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From Yann <>
Subject Re: Anonymizing 403 responses [Was: svn commit: r1799731]
Date Mon, 26 Jun 2017 22:34:02 GMT
On Mon, Jun 26, 2017 at 11:51 PM, William A Rowe Jr <> wrote:
> On Mon, Jun 26, 2017 at 4:44 PM, William A Rowe Jr <> wrote:
>> On Mon, Jun 26, 2017 at 3:40 PM, Gregg Smith <> wrote:
>>> On 6/24/2017 10:02 AM, William A Rowe Jr wrote:
>>>> On Sat, Jun 24, 2017 at 12:49 AM,  <> wrote:
>>>> While we are at it, why even forking WIN32? If you want to prevent
>>>> APR_CHR files on Windows (or netware or os2 or...) from being
>>>> identified, why wouldn't you simply change the behavior across all
>>>> architectures with a new test case ahead of the != APR_DIR check...
>>>>              else if (thisinfo.filetype == APR_CHR) {
>>>>                  ap_log_rerror(APLOG_MARK, APLOG_ERR, 0, r, APLOGNO(00038)
>>>>                                "Forbidden: %s points to a char stream path",
>>>>                                r->filename);
>>>>                  return r->status = HTTP_NOT_FOUND;
>>>>              }
>>> Uh yes, but as shown up front the 404 is what we'd get on Unix and forcing
>>> it 404 is what I was doing while improperly.
>> No no no. Unix has CHR devices!!! You can mount them whereever, by
>> convention they all live under /dev/. But that doesn't mean they cannot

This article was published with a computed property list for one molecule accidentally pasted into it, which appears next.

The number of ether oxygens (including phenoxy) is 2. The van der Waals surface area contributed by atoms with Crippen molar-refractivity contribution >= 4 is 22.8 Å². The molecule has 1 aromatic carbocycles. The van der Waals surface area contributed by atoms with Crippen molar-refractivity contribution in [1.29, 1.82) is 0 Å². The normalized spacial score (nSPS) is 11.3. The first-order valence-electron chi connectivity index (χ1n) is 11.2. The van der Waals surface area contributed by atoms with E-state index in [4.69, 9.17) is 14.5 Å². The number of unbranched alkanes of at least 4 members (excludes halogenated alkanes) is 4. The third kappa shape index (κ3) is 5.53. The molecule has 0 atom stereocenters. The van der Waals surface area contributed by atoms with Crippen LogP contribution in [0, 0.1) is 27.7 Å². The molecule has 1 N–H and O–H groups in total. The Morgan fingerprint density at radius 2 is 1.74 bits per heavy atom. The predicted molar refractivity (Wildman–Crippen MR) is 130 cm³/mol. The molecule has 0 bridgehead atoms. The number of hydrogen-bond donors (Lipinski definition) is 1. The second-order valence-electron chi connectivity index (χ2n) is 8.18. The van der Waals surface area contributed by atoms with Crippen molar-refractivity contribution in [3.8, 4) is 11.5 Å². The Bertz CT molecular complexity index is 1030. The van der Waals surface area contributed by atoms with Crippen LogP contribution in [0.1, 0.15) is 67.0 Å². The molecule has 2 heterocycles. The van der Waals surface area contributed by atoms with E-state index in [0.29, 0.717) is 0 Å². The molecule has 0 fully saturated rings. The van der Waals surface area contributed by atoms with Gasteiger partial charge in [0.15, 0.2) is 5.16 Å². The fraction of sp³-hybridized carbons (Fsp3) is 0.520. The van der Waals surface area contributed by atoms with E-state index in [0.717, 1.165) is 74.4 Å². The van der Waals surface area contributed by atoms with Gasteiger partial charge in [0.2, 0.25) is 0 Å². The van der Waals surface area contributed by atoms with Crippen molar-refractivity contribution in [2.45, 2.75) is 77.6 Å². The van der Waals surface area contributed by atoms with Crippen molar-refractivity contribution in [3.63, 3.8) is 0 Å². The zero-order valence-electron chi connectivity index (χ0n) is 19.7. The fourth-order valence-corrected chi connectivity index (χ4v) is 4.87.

>> be found elsewhere. Unix httpd will 403 on these.
>> We should consider if it's worthwhile "hiding" CHR references under some
>> response 404, but ***ONLY*** if we can assert this is a terminal 404, not
>> a recoverable 404. We don't have such a construct yet in httpd, AFAIK.
>>>> Let's please back out that patch entirely and start again by asking
>>>> the question, do we want to treat CHR file paths as not found rather
>>>> than forbidden, and does anyone see an opportunity for httpd's
>>>> core or third party modules to proceed to try to work around that
>>>> file/path leading to potential security blunders? E.g. mod_speling?
> So coming back to this core question, what would be the workaround
> to force a 'final determination' of a 404 NOT FOUND in place of any
> security-related 403's? E.g. if we trip over a disallowed symlink, 403,
> if we trip over a CHR file, 403... but admin wants to present a 404
> instead. This must happen after all modules have looked at the 403
> and stepped out of the way, as opposed to trying to substitute content
> in the 404 case.

Why modules couldn't (or shouldn't) recover from such 404s like any other one?
If mod_speling is doing strange things when substituting what it
thinks is a typo (like serving hidden/forbidden files) that's
mod_speling's bug IMHO.
What could be the "security blunders" with 404 vs 403?


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